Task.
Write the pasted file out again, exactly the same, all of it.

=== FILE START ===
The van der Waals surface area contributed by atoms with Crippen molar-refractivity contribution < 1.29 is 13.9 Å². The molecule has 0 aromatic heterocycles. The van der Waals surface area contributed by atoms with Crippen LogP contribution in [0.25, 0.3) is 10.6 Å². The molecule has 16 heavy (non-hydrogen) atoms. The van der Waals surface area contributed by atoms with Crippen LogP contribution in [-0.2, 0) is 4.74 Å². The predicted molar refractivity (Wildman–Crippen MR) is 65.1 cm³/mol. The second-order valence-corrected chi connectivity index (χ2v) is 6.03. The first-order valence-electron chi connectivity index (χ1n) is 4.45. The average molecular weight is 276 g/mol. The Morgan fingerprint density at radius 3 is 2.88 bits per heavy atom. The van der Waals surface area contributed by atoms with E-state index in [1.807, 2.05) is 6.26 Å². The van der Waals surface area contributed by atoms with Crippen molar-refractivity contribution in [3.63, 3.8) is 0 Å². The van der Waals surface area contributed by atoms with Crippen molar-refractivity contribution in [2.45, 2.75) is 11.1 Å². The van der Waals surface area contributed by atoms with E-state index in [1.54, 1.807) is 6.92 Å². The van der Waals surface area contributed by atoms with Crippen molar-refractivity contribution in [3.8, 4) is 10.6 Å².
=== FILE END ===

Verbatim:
The van der Waals surface area contributed by atoms with Crippen molar-refractivity contribution < 1.29 is 13.9 Å². The molecule has 0 aromatic heterocycles. The van der Waals surface area contributed by atoms with Crippen LogP contribution in [0.25, 0.3) is 10.6 Å². The molecule has 16 heavy (non-hydrogen) atoms. The van der Waals surface area contributed by atoms with Crippen LogP contribution in [-0.2, 0) is 4.74 Å². The predicted molar refractivity (Wildman–Crippen MR) is 65.1 cm³/mol. The second-order valence-corrected chi connectivity index (χ2v) is 6.03. The first-order valence-electron chi connectivity index (χ1n) is 4.45. The average molecular weight is 276 g/mol. The Morgan fingerprint density at radius 3 is 2.88 bits per heavy atom. The van der Waals surface area contributed by atoms with E-state index in [1.807, 2.05) is 6.26 Å². The van der Waals surface area contributed by atoms with Crippen molar-refractivity contribution in [3.63, 3.8) is 0 Å². The van der Waals surface area contributed by atoms with Crippen molar-refractivity contribution in [2.45, 2.75) is 11.1 Å². The van der Waals surface area contributed by atoms with E-state index in [1.54, 1.807) is 6.92 Å². The van der Waals surface area contributed by atoms with Crippen molar-refractivity contribution in [3.8, 4) is 10.6 Å².